If you’re a budding BookTuber with a penchant for online book reviews but want a little guidance when it comes to building your BookTube channel, you’ve come to the right place. A growing platform for bookish types, there’s a legion of BookTubers who are swiftly establishing themselves as famous book reviewers in the online book world. Wherever you are on your BookTube journey – whether you’re devising BookTube name ideas, deciding how to format your Youtube book reviews, or whether to vlog about your latest book haul, the best book club books or your favourite creepy stories – you’re in good company.
And with the London Book Fair’s BookTube awards just a matter of weeks away, there’s no better time to start building your BookTube. So, if you’d like some wisdom from the crème de la crème of BookTubers, read on for some top tips for becoming a BookTuber from two of the best book YouTubers around: Eric at Lonesome Reader and Kendra Winchester, BookTuber and co-founder of popular bookish podcast, The Reading Women.
Film your way
Many people get nervous about filming themselves, but know that you don’t necessarily need to be on camera talking about books. There are lots of fun and creative ways to film books, your library or surrounding environment while talking about what you’re reading. For inspiration of how this can be done watch the reading diaries and top book videos on Anna from A Case for Book’s channel.
This may sound like a cliché but when videos are fully scripted or heavily edited to take out every little misstep it feels stilted. Don’t worry if you stumble over your words or can’t remember every detail about a particular book. People will watch you because they like who you are – not because of how well you present yourself.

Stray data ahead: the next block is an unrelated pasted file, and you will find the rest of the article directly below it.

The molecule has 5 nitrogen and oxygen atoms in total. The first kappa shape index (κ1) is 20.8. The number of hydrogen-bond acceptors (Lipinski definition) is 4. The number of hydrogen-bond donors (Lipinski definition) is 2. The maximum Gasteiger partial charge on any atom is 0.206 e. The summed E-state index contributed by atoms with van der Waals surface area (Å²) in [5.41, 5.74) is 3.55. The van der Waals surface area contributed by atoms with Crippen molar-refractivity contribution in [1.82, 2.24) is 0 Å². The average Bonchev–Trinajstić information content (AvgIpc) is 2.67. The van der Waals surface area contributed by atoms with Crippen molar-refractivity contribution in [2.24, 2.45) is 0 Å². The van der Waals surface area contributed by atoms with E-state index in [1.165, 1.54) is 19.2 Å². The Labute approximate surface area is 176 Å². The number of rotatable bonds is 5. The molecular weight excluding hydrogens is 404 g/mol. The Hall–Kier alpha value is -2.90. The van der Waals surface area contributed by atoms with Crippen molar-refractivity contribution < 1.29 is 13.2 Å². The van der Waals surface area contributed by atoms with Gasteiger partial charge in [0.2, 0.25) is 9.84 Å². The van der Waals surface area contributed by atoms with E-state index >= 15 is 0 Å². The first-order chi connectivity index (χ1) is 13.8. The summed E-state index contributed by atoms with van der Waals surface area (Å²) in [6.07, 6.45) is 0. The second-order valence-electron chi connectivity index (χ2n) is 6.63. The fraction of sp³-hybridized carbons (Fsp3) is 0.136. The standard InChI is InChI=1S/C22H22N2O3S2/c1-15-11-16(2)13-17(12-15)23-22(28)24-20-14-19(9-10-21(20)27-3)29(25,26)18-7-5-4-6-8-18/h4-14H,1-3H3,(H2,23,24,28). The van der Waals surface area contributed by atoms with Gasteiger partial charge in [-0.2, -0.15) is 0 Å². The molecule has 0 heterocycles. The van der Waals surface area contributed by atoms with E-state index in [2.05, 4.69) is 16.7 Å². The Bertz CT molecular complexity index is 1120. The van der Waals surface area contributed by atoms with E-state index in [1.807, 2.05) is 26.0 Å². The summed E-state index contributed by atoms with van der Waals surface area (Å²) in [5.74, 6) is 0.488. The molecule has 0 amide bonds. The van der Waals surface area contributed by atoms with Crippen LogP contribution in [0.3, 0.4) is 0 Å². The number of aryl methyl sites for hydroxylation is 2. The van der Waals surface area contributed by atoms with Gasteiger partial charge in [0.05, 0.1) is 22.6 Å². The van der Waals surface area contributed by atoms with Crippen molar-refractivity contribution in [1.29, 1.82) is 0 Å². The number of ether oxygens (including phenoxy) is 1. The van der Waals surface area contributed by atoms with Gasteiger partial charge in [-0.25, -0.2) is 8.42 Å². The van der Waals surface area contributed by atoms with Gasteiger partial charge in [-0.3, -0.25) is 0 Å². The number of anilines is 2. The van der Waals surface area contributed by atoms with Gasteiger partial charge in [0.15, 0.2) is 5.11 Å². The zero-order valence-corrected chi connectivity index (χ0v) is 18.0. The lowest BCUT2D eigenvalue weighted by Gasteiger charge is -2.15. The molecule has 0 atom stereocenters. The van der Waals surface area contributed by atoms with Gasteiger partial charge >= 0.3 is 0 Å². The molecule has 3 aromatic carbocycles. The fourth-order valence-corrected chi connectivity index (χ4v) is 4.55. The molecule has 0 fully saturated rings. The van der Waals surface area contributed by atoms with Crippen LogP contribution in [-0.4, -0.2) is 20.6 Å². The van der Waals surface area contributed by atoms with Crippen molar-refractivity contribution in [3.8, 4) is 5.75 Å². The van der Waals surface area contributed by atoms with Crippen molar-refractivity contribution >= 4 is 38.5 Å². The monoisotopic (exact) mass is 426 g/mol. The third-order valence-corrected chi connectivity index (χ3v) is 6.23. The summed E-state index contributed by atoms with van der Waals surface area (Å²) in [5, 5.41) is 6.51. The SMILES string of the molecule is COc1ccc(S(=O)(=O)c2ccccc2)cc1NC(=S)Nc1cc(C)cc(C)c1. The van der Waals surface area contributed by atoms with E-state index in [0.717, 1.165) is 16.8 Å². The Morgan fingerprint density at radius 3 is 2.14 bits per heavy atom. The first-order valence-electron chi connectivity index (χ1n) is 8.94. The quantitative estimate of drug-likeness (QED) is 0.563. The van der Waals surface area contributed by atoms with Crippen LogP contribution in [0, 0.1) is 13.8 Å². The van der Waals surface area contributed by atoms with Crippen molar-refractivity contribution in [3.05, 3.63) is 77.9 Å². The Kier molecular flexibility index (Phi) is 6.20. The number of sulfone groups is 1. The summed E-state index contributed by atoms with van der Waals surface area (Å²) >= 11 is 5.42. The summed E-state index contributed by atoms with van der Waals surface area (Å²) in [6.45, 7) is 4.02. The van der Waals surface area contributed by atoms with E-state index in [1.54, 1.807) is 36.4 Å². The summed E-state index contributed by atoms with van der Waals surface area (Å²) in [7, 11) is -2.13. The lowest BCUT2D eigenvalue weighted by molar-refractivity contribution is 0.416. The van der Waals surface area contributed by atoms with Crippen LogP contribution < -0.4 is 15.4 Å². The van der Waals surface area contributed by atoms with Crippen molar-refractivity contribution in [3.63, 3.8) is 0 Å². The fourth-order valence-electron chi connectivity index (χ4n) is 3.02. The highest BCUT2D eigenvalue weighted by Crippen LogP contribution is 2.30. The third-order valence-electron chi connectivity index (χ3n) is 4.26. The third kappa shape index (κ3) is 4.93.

Let yourself be imperfect
When you first start out on BookTube, it’s easy to feel discouraged when your first videos don’t come out as well as your favourite BookTube stars. But with each new video, you learn something new and become a little bit better. It just takes time.
Engage and Interact with others
BookTube is a community. Watching and commenting on others’ videos helps you build relationships with other creators. This helps developing new online bookish friends as well as giving you ideas for videos to make or good common practices to follow.
Read what you want
It’s easy to get swept up in all of the latest book releases and most buzzed about titles. But you may not like the latest YA lady assassin novel or the most recent presidential biography. And that’s okay. Life’s too short to read books you don’t like.
Don’t get hung up on numbers
We all aspire to have lots of subscribers and views. It can feel disheartening if your videos aren’t as popular as others. But don’t equate numbers with your personal value. Focus instead on the conversations you have in comments and fostering an audience who likes your own unique point of view.
Developing a channel takes a long time. It may be weeks or months before you get any comments or likes. Film what you’d enjoy watching. Experiment. Be playful. Have fun. In time you’ll connect with like-minded people who love books and discussing them as much as you do.
Ultimately, we creators make videos because we love books and want to talk about them. It’s easy to get swept up in all the books you’d like to read and all the videos you’d like to make. But it’s important to remember we’re here for the joy of reading.
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2 comments on “How to Build your BookTube”
I agree with all the points. I script my videos, but present it in a conversational way. If I don’t script, I will ramble and it 2x the editing process, which then prevents me from making videos. So definitely, in that area, people should do what feels most natural to them and do what is most helpful to their audience.
Couldn’t agree with you more Tia – I think great videos are a combination of scripting while staying natural at the same time; not always an easy feat! Thanks for stopping by xo